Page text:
In other news, we had a talk on SAM on Tuesday, and I am so excited for it. What is SAM, you ask? Well SAM stands for Studies Allied to Medicine, and for the first time in my medical school’s history, it is being offered from second year. SAM is 10 weeks of 2 hour sessions that gives students a break from lectures, as we get the  chance to study something outside the course.  The options available for next year range from languages like French, Spanish, German, British Sign Language, to Politics and Global Health, as well as Art, Cognitive Behaviour Therapy, and more randomly, Clowning. Yupp, you read right- clowning. As in, learning the skills involved in becoming a clown. We choose our top three and get allocated one to do.

So guess what’s going to be my number one choice?

Yupp, you guess right… Clowning ofcourse! I think it sounds so fun! I want to go into Paediatrics when I’m older, so it’ll be a good way to develop skills like improvisation, communication and comedy, which can later on be applied to consultations with children. Also, I can live out my lifelong dream of being a clown… Win-WIN situation to be honest. I know I’m already a #TOPjoka, but working on my mad skillz to be more hilarious than I already am will be fun, right?

0

Challenge of the Month: Being Quiet

My PBL group think that I’m incapable of keeping quiet, and a GP tutor refers to me as one of the “loud ones,” so ofcourse I was determined to prove them wrong. The challenge was to go a day of primary care placement without talking to anyone. I was only allowed to talk if our GP tutor directly asked me a question, and ofcourse in patient consultations, but apart from that, not a word.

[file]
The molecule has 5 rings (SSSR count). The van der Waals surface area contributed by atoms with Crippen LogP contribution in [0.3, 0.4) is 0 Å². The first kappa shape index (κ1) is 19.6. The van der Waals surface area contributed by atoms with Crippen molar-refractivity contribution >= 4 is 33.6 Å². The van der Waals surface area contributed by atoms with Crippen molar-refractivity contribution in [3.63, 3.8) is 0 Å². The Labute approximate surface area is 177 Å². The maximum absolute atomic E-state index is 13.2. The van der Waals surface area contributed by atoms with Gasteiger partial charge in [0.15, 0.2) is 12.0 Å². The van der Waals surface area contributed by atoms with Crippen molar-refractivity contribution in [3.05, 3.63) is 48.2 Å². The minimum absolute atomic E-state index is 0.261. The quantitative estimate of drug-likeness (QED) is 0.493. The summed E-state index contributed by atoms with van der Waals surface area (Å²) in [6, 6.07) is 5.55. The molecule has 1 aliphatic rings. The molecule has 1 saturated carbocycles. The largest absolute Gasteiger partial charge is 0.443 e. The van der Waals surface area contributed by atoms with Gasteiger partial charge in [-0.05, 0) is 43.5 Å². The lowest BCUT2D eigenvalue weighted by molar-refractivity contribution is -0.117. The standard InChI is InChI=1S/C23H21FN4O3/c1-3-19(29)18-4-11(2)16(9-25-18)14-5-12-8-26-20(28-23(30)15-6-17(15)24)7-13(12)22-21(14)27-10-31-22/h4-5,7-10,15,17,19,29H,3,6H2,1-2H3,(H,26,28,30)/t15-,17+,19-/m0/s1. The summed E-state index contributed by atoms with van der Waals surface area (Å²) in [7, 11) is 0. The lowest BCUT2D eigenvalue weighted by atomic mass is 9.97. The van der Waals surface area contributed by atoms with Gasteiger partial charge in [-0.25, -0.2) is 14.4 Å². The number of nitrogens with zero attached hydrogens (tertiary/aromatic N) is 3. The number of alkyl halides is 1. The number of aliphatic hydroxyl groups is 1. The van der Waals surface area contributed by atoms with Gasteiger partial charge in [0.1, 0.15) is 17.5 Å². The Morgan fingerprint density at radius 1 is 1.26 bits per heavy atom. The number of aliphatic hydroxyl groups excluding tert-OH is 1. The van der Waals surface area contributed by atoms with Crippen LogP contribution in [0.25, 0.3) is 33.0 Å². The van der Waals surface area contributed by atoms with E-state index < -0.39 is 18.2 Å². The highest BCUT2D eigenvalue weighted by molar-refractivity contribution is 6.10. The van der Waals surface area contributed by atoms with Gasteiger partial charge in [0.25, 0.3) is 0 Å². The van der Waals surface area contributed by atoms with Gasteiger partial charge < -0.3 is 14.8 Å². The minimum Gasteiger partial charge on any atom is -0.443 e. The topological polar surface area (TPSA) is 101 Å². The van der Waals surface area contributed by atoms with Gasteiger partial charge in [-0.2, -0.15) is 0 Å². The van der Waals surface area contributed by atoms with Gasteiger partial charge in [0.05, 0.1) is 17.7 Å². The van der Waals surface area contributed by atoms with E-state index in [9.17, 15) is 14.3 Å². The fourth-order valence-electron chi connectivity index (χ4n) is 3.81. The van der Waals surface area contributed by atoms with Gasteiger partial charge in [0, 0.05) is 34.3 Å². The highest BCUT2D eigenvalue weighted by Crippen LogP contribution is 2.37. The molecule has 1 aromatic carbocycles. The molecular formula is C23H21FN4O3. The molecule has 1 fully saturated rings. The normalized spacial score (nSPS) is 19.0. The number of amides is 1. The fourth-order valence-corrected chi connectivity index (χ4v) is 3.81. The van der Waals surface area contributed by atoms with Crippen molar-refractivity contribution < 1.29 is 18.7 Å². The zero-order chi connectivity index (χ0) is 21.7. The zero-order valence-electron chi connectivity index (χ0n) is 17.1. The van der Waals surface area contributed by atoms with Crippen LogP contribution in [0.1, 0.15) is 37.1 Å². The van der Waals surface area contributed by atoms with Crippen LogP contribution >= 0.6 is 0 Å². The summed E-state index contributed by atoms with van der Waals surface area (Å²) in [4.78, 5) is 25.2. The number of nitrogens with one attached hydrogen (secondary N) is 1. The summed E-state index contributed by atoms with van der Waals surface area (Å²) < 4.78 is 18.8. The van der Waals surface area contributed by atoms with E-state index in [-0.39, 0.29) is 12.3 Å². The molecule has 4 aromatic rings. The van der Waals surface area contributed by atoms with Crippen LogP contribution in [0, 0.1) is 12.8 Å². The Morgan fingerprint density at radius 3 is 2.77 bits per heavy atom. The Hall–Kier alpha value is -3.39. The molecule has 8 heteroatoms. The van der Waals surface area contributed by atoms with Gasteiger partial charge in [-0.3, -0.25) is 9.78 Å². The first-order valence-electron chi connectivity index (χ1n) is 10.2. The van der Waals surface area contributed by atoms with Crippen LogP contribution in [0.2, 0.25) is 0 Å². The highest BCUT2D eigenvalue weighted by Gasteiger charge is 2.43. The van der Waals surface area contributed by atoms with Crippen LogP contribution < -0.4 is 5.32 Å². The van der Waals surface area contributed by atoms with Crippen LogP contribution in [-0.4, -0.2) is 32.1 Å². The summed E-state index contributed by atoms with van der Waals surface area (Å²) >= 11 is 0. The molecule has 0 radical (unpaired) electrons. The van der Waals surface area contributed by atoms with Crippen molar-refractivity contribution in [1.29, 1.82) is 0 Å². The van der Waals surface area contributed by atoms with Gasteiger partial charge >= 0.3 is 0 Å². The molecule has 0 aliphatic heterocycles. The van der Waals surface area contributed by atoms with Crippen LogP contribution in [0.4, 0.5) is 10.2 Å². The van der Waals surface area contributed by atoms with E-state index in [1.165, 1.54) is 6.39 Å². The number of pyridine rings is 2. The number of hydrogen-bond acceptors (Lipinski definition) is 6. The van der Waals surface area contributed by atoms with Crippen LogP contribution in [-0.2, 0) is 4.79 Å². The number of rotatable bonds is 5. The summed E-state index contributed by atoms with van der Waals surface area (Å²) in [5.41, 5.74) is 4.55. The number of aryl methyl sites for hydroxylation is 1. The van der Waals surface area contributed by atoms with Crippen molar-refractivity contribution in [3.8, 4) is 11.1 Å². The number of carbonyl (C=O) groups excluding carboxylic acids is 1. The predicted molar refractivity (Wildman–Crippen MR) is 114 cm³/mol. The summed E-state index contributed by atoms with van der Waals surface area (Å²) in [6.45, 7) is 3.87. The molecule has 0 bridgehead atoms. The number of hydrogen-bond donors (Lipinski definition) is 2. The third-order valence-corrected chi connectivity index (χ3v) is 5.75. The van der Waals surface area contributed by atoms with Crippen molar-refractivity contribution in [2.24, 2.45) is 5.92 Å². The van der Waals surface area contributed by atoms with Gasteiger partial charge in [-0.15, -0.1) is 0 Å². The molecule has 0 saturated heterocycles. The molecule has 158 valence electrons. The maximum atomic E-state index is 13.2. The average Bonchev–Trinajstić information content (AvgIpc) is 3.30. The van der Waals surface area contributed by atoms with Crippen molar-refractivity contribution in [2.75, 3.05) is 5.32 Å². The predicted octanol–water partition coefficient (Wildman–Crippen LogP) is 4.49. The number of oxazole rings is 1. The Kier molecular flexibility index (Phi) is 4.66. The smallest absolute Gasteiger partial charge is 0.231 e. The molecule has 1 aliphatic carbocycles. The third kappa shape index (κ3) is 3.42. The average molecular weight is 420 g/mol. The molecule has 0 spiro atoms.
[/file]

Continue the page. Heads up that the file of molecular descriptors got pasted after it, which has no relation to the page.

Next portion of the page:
How was it then? Well exactly how I thought it would be, quite easy!

A lot of people seem to be under the impression that I can’t stop talking, but it’s really not hard. Yes, I like socialising and being part of conversations, but I also like keeping to myself too. I don’t label myself as an “extrovert” or “introvert,” because I see myself as being a bit of both, and just because my “louder” side is seen more, doesn’t mean I don’t have times when I prefer to be left alone. (I don’t think there’s anything wrong with labelling yourself as an introvert or extrovert by the way, I just personally think I don’t fit into one category.)

If I’m to be honest, socialising can be draining and #longforman sometimes, so actually having an excuse to not talk for a whole day was great! I could read while sat with a group of people, and not be accused of being “anti-social,” so I liked that. Also when you don’t say much, you can listen and observe more, and I actually noticed new things about my PBL group and GP tutor. I am now conscious of the fact that I might annoy people with my seemingly incessant chatter (if you’re one of those people, I’m sorry), and I will make more of an effort to listen more and talk less in the future.